The anti-circumcisionists just took the number Bazett found, measured the area of the skin which is generally removed in the procedure and multiplied. But there have been no studies done to measure the actual number of nerve endings that exist in that region. This article does an in-depth analysis of the issue of sexual sensation in the foreskin. The article concludes that there is no basis for the claim that the removal of foreskin leads to a decrease in sexual sensation.
Even if we were to grant that circumcision leads to a decrease in sexual sensation, that does not mean there is necessarily a decrease in sexual satisfaction. Dr. Robert M. Sade makes this very point in his 2013 Pitts Lectureship in Medical Ethics to the American Academy of Pediatrics. He states,
I did a lot of minor procedures, and one of those was circumcision. They’d line up at the door to have circumcisions, these sailors at the age of eighteen, nineteen, twenty-two, twenty-five. And the reason that they were anxious to have their circumcisions done was because they knew from evidence from their friends that having circumcision improves sex because you could last longer. You didn’t have the same degree of stimulation, and to some men, to many men, this is a very important issue.
Although not a definitive study by any means, the point here is clear: there are those who claim the exact opposite of Rav Yitzhak ben Yedaiah, that if there is a decrease in sensation, there could be an increase in overall sexual satisfaction.
When it comes to the issue of how many children actually die from circumcision, Shteyngart’s numbers may be a bit skewed. On a statistical level, the exact figure isn’t known because there’s a lot of conflicting data. Just as there are studies reporting that there are two deaths in every million boys circumcised per year, there are also studies which report zero deaths in 100,000 boys circumcised per year. According to this evidence alone, it would seem like the verdict is still out. But on a practical level, the numbers seem much clearer. Although this is anecdotal, I have spent my career mining the news for stories about Brit Milah. In my entire career, there has never been a single story of an infant’s death due to circumcision. If a baby had died from the procedure, it would certainly have made headlines.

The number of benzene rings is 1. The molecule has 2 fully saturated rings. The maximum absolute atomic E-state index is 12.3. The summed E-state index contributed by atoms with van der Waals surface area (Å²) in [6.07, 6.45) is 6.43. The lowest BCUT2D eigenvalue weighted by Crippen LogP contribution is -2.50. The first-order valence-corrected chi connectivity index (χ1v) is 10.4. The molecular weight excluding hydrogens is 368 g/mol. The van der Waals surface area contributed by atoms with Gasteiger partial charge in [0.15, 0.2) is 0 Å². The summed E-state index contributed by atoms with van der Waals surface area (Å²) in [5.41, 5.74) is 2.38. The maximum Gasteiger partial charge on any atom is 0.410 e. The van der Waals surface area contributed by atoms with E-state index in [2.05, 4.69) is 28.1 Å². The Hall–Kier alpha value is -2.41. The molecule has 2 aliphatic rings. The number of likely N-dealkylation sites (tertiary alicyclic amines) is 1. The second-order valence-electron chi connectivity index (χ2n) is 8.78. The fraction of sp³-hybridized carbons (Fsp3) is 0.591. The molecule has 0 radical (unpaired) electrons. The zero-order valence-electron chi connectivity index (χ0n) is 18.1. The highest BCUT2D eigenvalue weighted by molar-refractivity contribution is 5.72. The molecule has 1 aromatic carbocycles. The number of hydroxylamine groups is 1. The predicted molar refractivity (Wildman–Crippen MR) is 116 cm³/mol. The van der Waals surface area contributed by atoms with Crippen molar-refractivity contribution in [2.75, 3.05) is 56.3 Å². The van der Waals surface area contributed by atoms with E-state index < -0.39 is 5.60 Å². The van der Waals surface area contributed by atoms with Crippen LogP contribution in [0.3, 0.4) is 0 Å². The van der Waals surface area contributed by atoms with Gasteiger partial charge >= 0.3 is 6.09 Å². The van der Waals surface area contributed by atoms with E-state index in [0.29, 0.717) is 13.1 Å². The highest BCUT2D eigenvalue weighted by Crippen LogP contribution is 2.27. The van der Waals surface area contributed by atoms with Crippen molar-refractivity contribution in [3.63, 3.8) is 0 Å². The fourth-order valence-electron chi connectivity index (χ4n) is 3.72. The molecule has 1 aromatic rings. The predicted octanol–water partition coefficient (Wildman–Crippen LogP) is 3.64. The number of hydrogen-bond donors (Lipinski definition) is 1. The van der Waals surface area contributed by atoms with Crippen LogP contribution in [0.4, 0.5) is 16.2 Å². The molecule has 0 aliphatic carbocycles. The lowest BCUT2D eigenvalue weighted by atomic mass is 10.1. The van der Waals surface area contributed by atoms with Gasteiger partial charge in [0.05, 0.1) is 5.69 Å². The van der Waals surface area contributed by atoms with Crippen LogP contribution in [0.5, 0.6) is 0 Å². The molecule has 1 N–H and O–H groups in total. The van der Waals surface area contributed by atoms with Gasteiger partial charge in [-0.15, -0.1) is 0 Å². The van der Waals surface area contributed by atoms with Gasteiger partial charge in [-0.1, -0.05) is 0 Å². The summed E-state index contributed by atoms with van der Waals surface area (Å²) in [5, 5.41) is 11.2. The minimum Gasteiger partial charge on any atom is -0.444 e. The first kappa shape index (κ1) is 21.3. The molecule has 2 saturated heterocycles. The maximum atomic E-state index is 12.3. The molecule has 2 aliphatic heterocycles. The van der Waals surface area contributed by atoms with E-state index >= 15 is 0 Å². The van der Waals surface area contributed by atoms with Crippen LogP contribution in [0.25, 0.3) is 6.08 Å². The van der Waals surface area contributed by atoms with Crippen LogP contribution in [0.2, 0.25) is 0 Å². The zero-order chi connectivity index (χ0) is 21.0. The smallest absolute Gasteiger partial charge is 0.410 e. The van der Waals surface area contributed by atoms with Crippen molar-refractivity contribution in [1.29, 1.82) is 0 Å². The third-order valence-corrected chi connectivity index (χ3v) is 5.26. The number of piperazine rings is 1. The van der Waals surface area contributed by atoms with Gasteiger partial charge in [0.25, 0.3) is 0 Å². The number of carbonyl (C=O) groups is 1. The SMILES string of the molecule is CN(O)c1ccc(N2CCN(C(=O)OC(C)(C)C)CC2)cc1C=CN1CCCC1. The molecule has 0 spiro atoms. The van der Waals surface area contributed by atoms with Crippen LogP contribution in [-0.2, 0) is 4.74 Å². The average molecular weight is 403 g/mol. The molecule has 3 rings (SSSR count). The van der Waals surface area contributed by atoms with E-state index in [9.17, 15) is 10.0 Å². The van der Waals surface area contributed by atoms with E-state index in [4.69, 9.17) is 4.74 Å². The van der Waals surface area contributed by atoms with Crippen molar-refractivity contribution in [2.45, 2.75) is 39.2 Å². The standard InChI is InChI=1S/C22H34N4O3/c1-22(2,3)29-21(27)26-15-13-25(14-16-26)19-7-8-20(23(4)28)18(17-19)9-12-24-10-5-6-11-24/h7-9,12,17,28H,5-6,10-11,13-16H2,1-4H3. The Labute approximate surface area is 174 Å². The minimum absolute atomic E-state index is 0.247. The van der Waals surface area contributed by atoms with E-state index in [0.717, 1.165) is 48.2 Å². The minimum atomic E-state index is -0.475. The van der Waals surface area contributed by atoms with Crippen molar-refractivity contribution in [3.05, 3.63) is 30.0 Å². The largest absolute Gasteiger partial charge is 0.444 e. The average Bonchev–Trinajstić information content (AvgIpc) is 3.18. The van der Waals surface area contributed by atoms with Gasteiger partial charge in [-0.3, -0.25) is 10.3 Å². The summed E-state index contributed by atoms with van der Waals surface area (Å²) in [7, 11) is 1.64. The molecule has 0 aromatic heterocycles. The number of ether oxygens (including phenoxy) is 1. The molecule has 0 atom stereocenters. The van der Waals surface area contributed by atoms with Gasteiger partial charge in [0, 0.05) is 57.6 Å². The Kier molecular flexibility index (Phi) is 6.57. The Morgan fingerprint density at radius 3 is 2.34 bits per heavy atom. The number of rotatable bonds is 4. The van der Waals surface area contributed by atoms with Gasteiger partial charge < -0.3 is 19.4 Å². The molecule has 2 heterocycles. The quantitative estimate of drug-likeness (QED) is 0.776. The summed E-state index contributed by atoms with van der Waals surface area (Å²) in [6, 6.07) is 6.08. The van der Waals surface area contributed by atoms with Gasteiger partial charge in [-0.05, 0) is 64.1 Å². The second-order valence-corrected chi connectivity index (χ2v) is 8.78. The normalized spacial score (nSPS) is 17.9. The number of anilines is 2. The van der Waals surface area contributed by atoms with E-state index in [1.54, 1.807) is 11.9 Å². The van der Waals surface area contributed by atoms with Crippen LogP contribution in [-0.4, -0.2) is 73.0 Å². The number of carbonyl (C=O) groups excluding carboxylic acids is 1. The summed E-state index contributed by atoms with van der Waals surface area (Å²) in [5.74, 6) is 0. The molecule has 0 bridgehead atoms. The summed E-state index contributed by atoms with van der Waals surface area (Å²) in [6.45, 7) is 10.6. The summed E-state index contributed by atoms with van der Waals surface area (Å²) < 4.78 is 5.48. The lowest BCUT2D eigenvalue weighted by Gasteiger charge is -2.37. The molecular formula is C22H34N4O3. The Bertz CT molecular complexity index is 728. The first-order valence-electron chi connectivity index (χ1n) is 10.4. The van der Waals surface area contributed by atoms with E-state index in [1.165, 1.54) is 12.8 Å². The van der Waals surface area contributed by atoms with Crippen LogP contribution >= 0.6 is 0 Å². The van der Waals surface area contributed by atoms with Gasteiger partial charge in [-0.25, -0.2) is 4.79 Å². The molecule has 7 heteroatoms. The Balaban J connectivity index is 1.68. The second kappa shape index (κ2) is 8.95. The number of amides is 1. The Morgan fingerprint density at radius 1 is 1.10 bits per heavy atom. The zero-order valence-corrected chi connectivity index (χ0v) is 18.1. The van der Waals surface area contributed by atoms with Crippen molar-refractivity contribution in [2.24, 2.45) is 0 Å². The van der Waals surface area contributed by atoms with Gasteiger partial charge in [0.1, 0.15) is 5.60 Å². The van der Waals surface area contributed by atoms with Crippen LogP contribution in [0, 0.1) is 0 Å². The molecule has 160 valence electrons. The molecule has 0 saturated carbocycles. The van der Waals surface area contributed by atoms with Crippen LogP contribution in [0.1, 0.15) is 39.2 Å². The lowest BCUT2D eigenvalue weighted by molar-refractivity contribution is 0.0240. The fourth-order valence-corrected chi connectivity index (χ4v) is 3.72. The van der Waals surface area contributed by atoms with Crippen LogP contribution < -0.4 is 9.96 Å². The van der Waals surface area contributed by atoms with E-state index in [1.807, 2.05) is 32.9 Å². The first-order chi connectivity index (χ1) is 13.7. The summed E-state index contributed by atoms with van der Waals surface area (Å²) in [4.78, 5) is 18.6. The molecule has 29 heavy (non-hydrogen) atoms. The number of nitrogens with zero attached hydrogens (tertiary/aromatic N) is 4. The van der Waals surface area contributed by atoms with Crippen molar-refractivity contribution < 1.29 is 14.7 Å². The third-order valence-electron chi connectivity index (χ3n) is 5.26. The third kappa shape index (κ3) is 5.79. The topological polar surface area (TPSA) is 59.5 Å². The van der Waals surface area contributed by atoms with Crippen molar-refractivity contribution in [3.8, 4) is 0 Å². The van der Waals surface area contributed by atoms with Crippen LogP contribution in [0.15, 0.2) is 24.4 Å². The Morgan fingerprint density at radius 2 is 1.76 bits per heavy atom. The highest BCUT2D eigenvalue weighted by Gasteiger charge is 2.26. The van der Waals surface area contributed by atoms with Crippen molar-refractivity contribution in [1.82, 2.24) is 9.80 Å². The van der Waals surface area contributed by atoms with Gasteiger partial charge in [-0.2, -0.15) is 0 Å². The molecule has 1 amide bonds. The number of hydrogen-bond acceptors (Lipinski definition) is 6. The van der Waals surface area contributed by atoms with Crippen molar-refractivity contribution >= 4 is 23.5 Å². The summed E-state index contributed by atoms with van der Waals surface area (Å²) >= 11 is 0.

Shteyngart also makes the claim that circumcision has a very high rate of complications, but the data only reflect that point when the procedure is done later in life.
The rate of procedure-related complications during and after circumcision in the neonate is approximately 2 to 6 per 1000. This rate increases 20-fold for boys who are circumcised between one and nine years of age, and 10-fold for those circumcised after 10 years of age.
An important fact to note here is that the complications this study speaks of could be anything as minimal as excess bleeding, which is easily remedied with no long-lasting effects. In addition, perhaps more important than the low frequency of occurrence is the rate at which the likelihood of complications increases with age. Any medical professional will tell you that the safest time to perform a circumcision is as young as possible — that is, around eight days.
As is standard practice for a mohel, I returned to the family’s home the subsequent day to check the baby’s progress. During our conversation, the mother unsolicitedly remarked that she was so happy that the procedure was done as a newborn because, as she put it, “Infants are little healing machines.” I couldn’t have put it better myself. That may even be why the eighth day is such a fundamental part of the commandment.
No one wants Gary Shteyngart to suffer another moment. And, in truth, I commend him for sharing his experience so candidly. But his grievances are not with Brit Milah itself, but rather with the Soviet government. His struggles most likely resulted from his family’s inability to give him a Brit Milah at eight days when the recovery is quickest and easiest. I am sure that is no consolation to him, but his experience should not be taken as evidence that neonatal circumcision is a dangerous procedure that regularly leads to lifelong complications. Like all operations, it must be performed in the safest way possible, with the most experienced professionals at the helm.
May God grant Gary Shteyngart a Refuah Shleimah U’Mehirah, a full and speedy recovery.